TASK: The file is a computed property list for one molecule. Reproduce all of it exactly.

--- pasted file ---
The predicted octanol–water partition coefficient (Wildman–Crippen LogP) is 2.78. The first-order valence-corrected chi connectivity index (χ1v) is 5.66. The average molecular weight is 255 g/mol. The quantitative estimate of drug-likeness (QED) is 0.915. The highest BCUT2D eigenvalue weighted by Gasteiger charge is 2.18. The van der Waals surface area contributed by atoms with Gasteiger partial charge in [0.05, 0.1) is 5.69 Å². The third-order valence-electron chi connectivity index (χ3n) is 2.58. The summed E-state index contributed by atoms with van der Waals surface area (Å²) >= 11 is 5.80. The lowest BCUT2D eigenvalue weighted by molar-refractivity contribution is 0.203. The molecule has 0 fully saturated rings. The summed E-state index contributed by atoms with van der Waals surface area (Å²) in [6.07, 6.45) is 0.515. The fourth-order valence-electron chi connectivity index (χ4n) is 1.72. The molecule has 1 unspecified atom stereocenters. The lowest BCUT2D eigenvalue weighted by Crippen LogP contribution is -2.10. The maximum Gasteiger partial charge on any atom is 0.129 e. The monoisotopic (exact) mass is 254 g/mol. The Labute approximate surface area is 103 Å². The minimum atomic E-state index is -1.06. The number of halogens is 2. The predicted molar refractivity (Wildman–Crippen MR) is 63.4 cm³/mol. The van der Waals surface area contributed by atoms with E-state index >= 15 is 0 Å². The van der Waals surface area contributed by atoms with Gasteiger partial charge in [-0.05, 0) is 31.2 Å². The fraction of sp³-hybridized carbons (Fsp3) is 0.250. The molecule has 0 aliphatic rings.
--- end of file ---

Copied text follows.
The predicted octanol–water partition coefficient (Wildman–Crippen LogP) is 2.78. The first-order valence-corrected chi connectivity index (χ1v) is 5.66. The average molecular weight is 255 g/mol. The quantitative estimate of drug-likeness (QED) is 0.915. The highest BCUT2D eigenvalue weighted by Gasteiger charge is 2.18. The van der Waals surface area contributed by atoms with Gasteiger partial charge in [0.05, 0.1) is 5.69 Å². The third-order valence-electron chi connectivity index (χ3n) is 2.58. The summed E-state index contributed by atoms with van der Waals surface area (Å²) >= 11 is 5.80. The lowest BCUT2D eigenvalue weighted by molar-refractivity contribution is 0.203. The molecule has 0 fully saturated rings. The summed E-state index contributed by atoms with van der Waals surface area (Å²) in [6.07, 6.45) is 0.515. The fourth-order valence-electron chi connectivity index (χ4n) is 1.72. The molecule has 1 unspecified atom stereocenters. The lowest BCUT2D eigenvalue weighted by Crippen LogP contribution is -2.10. The maximum Gasteiger partial charge on any atom is 0.129 e. The monoisotopic (exact) mass is 254 g/mol. The Labute approximate surface area is 103 Å². The minimum atomic E-state index is -1.06. The number of halogens is 2. The predicted molar refractivity (Wildman–Crippen MR) is 63.4 cm³/mol. The van der Waals surface area contributed by atoms with E-state index >= 15 is 0 Å². The van der Waals surface area contributed by atoms with Gasteiger partial charge in [-0.05, 0) is 31.2 Å². The fraction of sp³-hybridized carbons (Fsp3) is 0.250. The molecule has 0 aliphatic rings.